After nearly 48 hours on his feet dealing with the aftermath of the Orlando mass shooting, Florida Sen. Bill Nelson arrived at the Capitol Monday ready to take on the Islamic State.
A member of the Armed Services Committee, the Florida Democrat lamented the lack of appetite for a force resolution against the terrorist group.
"One thing we ought to do, we ought to declare war against ISIS," he told reporters, while acknowledging the reality that it was not likely to happen.
While the FBI found no evidence that ISIS has directed the Orlando attack, shooter Omar Mateen pledged allegiance to the group during the massacre at a gay nightclub early Sunday morning.
Nelson later told reporters he hurried to the nightclub after learning of the incident that left 49 people dead and another 53 injured.
Before returning to Washington, Nelson was on a conference call with other Senate Democrats to again push legislation that would bar individuals on terror watch lists , including the no-fly list, from legally buying firearms.
That proposal fell well short of the 60 votes needed to advance in December, following the mass shooting in San Bernardino, California; an alternative offered by Majority Whip John Cornyn of Texas also failed to advance.
Nelson acknowledged that even if the legislation had been in place, the Orlando shooter would not have turned up on a terror watch list — a signal more should be done, not less, he said.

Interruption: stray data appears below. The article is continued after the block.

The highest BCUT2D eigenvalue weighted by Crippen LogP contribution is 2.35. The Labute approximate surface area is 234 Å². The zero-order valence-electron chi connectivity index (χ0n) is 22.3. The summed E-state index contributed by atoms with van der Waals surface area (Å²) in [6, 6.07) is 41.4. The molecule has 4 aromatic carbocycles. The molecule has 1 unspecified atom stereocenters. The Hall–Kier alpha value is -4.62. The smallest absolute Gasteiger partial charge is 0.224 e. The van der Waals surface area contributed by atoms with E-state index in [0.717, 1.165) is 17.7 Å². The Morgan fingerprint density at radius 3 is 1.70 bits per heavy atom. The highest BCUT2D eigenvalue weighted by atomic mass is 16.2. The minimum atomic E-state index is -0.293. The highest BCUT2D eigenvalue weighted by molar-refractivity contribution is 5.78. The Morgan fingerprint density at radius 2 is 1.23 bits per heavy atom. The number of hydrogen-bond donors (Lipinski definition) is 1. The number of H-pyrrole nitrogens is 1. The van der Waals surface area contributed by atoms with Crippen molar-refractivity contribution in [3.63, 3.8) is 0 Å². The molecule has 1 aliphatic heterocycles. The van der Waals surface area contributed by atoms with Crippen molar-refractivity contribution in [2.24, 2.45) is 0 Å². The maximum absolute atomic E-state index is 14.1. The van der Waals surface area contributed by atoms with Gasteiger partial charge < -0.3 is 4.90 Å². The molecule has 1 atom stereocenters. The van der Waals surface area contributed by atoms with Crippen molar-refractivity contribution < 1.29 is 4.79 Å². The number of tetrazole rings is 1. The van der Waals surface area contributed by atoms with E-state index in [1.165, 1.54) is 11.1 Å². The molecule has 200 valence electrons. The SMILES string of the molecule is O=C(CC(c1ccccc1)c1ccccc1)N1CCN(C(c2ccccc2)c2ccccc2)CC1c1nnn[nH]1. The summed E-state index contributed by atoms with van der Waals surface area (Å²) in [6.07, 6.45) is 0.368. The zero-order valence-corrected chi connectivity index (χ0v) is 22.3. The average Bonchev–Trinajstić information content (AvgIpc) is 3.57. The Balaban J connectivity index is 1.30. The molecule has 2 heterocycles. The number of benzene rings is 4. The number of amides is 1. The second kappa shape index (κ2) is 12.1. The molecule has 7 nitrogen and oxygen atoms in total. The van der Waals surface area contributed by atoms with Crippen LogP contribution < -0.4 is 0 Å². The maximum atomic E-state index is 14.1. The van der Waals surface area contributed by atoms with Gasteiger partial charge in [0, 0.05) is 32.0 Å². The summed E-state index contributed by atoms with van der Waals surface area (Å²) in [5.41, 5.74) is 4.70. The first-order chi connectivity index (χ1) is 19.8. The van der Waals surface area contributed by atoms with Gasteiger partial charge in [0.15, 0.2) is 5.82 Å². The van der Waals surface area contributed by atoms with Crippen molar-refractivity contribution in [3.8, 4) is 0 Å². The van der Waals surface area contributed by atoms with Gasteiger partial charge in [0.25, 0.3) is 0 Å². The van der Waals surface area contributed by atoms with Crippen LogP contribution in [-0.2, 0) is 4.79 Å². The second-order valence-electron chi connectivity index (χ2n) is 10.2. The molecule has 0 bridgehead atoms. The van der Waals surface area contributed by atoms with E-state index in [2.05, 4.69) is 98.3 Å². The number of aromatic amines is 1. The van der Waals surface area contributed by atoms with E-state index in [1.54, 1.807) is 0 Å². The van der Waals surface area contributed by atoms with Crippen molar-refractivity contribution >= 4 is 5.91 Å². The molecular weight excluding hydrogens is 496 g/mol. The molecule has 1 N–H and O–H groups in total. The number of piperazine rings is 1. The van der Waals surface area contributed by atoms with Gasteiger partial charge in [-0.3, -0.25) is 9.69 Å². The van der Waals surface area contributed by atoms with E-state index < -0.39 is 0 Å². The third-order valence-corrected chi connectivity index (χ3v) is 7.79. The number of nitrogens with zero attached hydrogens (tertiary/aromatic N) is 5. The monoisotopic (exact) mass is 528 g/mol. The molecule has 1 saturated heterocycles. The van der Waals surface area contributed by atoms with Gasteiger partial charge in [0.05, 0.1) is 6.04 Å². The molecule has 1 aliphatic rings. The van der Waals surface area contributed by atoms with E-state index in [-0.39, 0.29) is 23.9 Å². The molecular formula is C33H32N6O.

"He wouldn't have been on the terror list, but that's the other defect," Nelson said, adding that there needs to be, "something that is in the record that there was an examination that would then come up when they do the background check on the gun. Then he would have been caught to have bought those two weapons."
Mateen was reportedly twice questioned by FBI officials in 2013 and 2014, but they decided that he was not a threat.
"On what is supposed to be a standard procedure on a background check that goes through the FBI, for the purchase of, especially an assault weapon, that is where the repository would show that he had been looked at twice," Nelson said. "The case had been closed, but that flag would have come up so that somebody could really intervene."
Homeland Security and Governmental Affairs Chairman Ron Johnson said on a Wisconsin radio show that he was not persuaded by Democratic arguments about curtailing gun rights.
"I think anybody who's going to propose further restrictions on our right to defend ourselves and our right to bear arms is going to have to clear the hurdle and demonstrate how anything they're going to propose would actually have prevented some of these past tragedies," Johnson said on WIZM . "I think that's a hurdle they've never been able to, to achieve. I'm not interested in just passing bills that sound good."
Senate Minority Leader Harry Reid of Nevada laid the blame on the National Rifle Association for blocking any kind of legislation restricting gun ownership.
"Instead of pushing for more guns, maybe it’s time we make it harder for terrorists and criminals to get guns," Reid said. "It's time for Congress to do something to stop this mass slaughter that is being carried out in our communities. How else can you describe it?"
Reid said on the Senate floor that Democrats would seek to force the Senate to vote on the terror watch list proposal as soon as possible. The most likely venue for that will be on an upcoming spending bill that funds the Department of Justice, among other agencies.
But the result seems unlikely to be much different from December.